Ex. 1) F F bond in F = 0 < % covalent, no transfer of electrons

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1 #52 Notes Unit 7: Bonding Ch. Bonding I. Bond Character Bonds are usually combinations of ionic and covalent character. The electronegativity difference is used to determine a bond s character. Electronegativity Difference Covalent < 1.67 < Ionic shared electrons 50% ionic transferred electrons weaker bonds 50% covalent stronger bonds Ex. 1) F F bond in F = 0 < % covalent, no transfer of electrons Ex. 2) Na Cl in NaCl = 2.1 > 1.67 mainly ionic Na Cl is polar. There is a difference in charge. δ(+) δ(-) Na wants to lose electrons, Cl wants to gain electrons. Ex. 3) S Cl in SCl = 0.5 < 1.67 mainly covalent S and Cl both want to gain electrons, but Cl (higher electronegativity) wants electrons more than S. The bond is still polar, but not as much as NaCl. ** The farther apart the elements on the periodic table, the larger the electronegativity difference, the more ionic the bond, the more polar the bond and the stronger the bond. Most Polar (most ionic) Least Polar (least ionic) Na Cl > S Cl > F F (farthest apart on periodic table) (closest together) A) For ionic bonds the energy can be calculated, using Coulomb s Law. E = 2.31 X10-19 J nm (Q 1 Q 2 ) r Q 1,Q 2 = the charges of the ions r = the bond length For NaCl: E = 2.31 X10-19 J nm (+1)(-1) = X10-19 J (0.276 nm) the (-) shows that is an attractive force **The larger the charges, the stronger the bond, the greater the attraction.

2 B) But covalent bonds share electrons, so the Repulsion Energy must be measured. On the left: the H atoms are too close together and the nuclei will repel each other. ( High repulsion energy) On the right: the H atoms are too far apart and there is no attraction between atoms. (Zero repulsion energy) At the bond length of 0.73 Å: the H atoms are at the best distance, so that electrons are attracted to both nuclei and the electron repulsion is minimized. The atoms will bond. (negative repulsion energy would equal positive attraction energy) These bond energies are measured and found on the Bond Energy Table in textbook. When reactions occur energy is gained (+) by atoms to break bonds and released (-) by atoms as new more stable bonds form. This calculates ΔH for the reaction. ΔH reaction = Σ E bonds broken Σ E bonds formed reactants products 4 C H cancels 4 C H 1 C=C 2 C F 1 F F 1 C C ΔH reaction = [(1 C=C) ( 614 kj) + (1 F F ) ( 154 kj) ] [ (2 C F) (485 kj) + (1 C C ) ( 347 kj) ] = 614 kj kj 970 kj 347 kj = -549 kj favorable, since (-).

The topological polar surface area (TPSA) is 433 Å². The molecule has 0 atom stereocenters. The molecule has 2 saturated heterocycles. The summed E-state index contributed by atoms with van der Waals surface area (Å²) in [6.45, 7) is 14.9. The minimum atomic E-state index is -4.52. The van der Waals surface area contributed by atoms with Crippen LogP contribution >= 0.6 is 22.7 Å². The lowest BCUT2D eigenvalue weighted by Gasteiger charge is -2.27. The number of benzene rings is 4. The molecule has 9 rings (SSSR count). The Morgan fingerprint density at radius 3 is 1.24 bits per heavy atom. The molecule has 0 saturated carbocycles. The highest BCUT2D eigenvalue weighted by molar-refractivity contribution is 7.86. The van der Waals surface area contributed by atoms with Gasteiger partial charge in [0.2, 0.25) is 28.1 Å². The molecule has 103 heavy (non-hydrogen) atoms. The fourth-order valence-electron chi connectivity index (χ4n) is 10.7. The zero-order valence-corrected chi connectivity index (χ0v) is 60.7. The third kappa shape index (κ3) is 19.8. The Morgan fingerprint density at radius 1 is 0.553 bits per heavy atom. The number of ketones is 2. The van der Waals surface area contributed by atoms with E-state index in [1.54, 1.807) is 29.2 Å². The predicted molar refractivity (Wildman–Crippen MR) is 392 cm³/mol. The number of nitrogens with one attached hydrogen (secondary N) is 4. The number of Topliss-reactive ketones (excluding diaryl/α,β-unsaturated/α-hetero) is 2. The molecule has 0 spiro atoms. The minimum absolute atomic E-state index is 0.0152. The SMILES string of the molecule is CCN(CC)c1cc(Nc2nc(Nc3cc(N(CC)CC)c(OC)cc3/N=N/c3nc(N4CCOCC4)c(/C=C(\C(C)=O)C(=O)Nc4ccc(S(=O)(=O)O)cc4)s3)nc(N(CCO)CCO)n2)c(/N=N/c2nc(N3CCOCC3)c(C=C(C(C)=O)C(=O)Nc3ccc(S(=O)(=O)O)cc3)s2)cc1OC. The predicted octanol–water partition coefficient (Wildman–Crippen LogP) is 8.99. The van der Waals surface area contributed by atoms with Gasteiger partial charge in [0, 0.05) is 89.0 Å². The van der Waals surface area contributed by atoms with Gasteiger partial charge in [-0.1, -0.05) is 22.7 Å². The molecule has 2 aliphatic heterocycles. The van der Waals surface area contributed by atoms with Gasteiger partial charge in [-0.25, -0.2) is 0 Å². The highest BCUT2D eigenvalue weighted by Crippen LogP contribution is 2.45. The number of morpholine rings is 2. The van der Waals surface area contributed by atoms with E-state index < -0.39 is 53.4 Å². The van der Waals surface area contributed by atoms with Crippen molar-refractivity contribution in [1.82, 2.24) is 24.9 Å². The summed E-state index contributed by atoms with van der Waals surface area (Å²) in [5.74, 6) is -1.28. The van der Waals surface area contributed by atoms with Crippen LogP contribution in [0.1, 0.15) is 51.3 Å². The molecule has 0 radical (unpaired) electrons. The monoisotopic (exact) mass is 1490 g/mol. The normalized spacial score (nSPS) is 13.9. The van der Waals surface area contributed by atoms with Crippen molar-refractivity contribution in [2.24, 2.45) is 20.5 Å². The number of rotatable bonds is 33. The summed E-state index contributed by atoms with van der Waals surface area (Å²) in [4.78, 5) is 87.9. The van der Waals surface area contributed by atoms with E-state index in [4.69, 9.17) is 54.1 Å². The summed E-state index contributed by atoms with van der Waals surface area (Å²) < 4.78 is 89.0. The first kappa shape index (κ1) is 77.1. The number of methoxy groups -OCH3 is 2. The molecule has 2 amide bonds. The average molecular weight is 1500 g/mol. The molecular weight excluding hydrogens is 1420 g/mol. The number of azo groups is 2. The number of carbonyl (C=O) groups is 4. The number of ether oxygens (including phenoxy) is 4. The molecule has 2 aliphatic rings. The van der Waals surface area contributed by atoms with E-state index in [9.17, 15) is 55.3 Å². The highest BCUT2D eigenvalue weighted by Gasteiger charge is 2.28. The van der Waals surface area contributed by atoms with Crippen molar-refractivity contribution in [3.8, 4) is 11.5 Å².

3 #53 Notes II. Lattice Energy (for ionic compounds) -is the change in energy that takes place when separated gaseous ions are packed together into a solid. (energy is released, exothermic). M + (g) + X - (g) MX (s) Lattice energy = k (Q 1 Q 2 ) r a modified version of Coulomb s Law **The most exothermic lattice energy =the most favorable = the largest attraction ** The largest attraction will have a more concentrated charge or a larger charge difference. Ex. 1a) Which has the most exothermic lattice energy? NaCl or CsCl NaCl: Na is a smaller ion, so its charge will be more concentrated, most favorable lattice energy. Ex. 1b) MgCl 2 or NaCl MgCl 2 : Mg 2+ Cl -1 has a larger charge difference (more concentrated) than Na +1 Cl -1 The bond energies of ionic compounds can be calculated without Coulomb s Law, using the lattice energy with other energies. Ex. 2) Find the bond energy of LiF. Li (s) + ½ F 2(g) LiF (s) Various energies will be provided. Li needs to be a gas: Li (s) Li (g) 157 kj/mol (enthalpy of sublimation) Li needs to be a (+) ion: Li (g) Li +1 (g) + e kj/mol (loses e -, ionization energy) F2 needs to be broken to F: F 2(g) 2 F (g) X 1/2 152 kj/mol 2 (bond energy) F needs to be a (-) ion: F (g) + e - F -1 (g) -328 kj/mol (gains e -, electron affinity) The ions need to form a compound: Li +1 (g) + F -1 (g) LiF (s) kj/mol (lattice energy) Li (s) + ½ F 2(g) LiF (s) -611 kj/mol